510atticafter_corerealestateteam510Burl_atticbefore_corerealestateteam

LR collagefireplace

bathroomFotor09118017 photo(5) living room dining

And here it is, the sorry state of my cold room. The block was cracking badly (in one upper corner you could almost see daylight!), the surrounding earth was winning the battle. We removed the existing brick and concrete front porch (which itself needed a bit of a lift), removed the cold room but left the concrete floor in place for the porch supports, blocked in the doorway, waterproofed, added fill, and a new porch replaced the original brick and concrete.

When it came to porch replacement we opted for the less expensive wood version (pressure treated no longer comes in just the green tinged version, ours looks like cedar, in fact it looks very much like the pricey cedar deck on the back of the house); with the new fill, building sufficient support for the weight of a brick porch was going to ramp up the cost and we have other projects.

As we’ve been working on the house we’ve kept certain original elements, it was a home owned by one family only, we wanted to keep some of what they loved and cared for so when it came to the porch we reused the original wrought iron railing.

Fotor0713173052 photo 2photo 1 photo 2

 

Set the Stage

Looks like we took a late summer break here on the blog! Alas, summer is over, we are back. And into…..Renovation Season

2013-08-05 18.26.132014-08-10 20.14.49

It’s upon us (for some of us it seems a constant) and like many you may find the idea of tackling a renovation in your home a little daunting.  Considering selling your home? You’re probably thinking that the spring market is your target; yes it is the traditional kickoff to the selling season. If the scenario fits this is the time to plan those last minute renos that will get your home looking its best and early, you want to be ready to hit it.

FIND YOUR INSPIRATION

If you don’t already have a vision first up is to determine the look—if it’s a reno for you then have fun figuring it out! If you’re selling, take into consideration your area, you want your house to compete but you also don’t want to waste money over renovating if it’s unlikely to come back to you. There are countless great resources out there: magazines and websites will present lots of ideas. Start saving pictures of what inspires you. Websites like Houzz will enlighten and you can easily save these ideas online by creating Ideabooks for each of your renos. TIP: to save other sites that inspire try Pocket

LOOKING FOR THE RIGHT TRADESPEOPLE

Once you’ve got a direction the best way to save both time and money is by finding the right person to do the job. Yes budget is important but we’ve seen many clients with a timeline in mind then try to do too much of the work themselves, that timeline stretching to the breaking point ie that spring kickoff passes them by. Finding the right people is usually the scariest part of a reno—where to find these people? You can never be 100% sure you have the best contractor or trade but start by asking friends and family, it’s often the safest route. There are also websites providing names of local tradespeople that are certified or licensed and insured (just my opinion but I’ve had success with Homestars while living in Toronto and Dundas). Researching the people who won the “Best of…” reader’s choice awards can also give you some valuable leads.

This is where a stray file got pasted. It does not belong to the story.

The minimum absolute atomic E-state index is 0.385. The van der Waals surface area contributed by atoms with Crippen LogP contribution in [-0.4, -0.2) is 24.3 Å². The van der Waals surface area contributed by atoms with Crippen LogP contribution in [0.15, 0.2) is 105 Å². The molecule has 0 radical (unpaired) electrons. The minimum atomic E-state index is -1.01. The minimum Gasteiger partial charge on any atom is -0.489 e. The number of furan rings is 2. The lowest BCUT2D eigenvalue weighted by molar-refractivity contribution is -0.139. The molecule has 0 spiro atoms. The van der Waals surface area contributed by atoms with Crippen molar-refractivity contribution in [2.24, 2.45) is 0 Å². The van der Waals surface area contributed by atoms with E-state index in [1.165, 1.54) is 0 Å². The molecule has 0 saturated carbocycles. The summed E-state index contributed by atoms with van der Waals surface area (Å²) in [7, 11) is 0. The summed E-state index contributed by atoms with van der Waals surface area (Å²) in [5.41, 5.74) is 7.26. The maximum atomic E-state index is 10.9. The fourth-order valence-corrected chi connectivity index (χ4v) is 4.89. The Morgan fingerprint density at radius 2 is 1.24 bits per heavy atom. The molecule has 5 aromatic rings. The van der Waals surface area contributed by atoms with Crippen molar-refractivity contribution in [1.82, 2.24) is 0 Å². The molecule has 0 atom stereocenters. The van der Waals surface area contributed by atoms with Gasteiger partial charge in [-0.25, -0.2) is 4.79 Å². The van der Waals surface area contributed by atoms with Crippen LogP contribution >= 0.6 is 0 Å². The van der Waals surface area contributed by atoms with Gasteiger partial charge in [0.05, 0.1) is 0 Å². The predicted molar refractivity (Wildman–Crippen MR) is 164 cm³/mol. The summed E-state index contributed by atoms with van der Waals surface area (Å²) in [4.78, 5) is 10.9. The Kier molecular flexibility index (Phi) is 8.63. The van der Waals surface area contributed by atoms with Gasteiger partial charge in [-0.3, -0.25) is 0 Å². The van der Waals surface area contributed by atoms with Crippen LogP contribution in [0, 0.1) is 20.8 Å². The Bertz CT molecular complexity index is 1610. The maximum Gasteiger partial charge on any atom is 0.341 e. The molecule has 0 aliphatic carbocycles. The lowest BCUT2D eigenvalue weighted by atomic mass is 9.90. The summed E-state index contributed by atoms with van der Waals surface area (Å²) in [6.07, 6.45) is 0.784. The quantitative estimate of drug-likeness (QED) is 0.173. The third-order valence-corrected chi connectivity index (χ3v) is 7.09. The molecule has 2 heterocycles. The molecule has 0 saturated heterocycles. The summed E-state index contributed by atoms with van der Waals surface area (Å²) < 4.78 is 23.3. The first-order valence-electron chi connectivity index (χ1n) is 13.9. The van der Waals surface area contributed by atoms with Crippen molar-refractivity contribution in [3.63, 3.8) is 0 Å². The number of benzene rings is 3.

DO YOUR HOMEWORK

After you’ve chosen a few names for consideration be sure to ask for references. Don’t feel bad about this, it’s important and they expect it, if they’re offended then you’ve discovered early on that this isn’t the right person. When you call their references be sure to ask specific questions about the type of work done, you want to ensure it was comparable to what you need done at your home. You can also request an emailed photo of the completed work, most of us are thrilled to pass along ‘the good ones’ and show off our home.

DESIGN AND DECISIONS

Choosing your materials can be another daunting task, if you don’t have the extra money for a designer this is where your array of inspirational photos and resources come into play.  Take the time to note the way everything works together such as flooring, cabinetry, counter tops, back splash, paint colour, lighting and window coverings.  All of these elements should work together to make the renovation a true success. Try not to be overwhelmed…this part can be the most fun!

DON’T THROW YOUR MONEY AWAY

Finally, consider the renovation carefully to ensure that you aren’t sinking money into something that just isn’t necessary before selling.  And remember, your taste may not grab another and the majority rules on the open market.  In other words try to stick with those neutrals we’re always yammering about. Your personal touch can be a nice add-on but be sure it’s an easy fix too.

Spring. ‘Tis the traditional kickoff but times are changing, the Hamilton area is seeing tremendous sales gains (do we need to add Toronto is too?!), you don’t necessarily have to wait. Food for thought: there are far fewer homes to compete with in the fall and winter real estate market and the right buyer is always out there!

If you’re considering selling sooner rather than later, please feel free to CONTACT US for some no obligation advice about the best ways (and the quick and easy ways!) to ensure you’re putting your home’s best foot forward.

510Burl_atticbefore_corerealestateteam510atticafter_corerealestateteam

logo site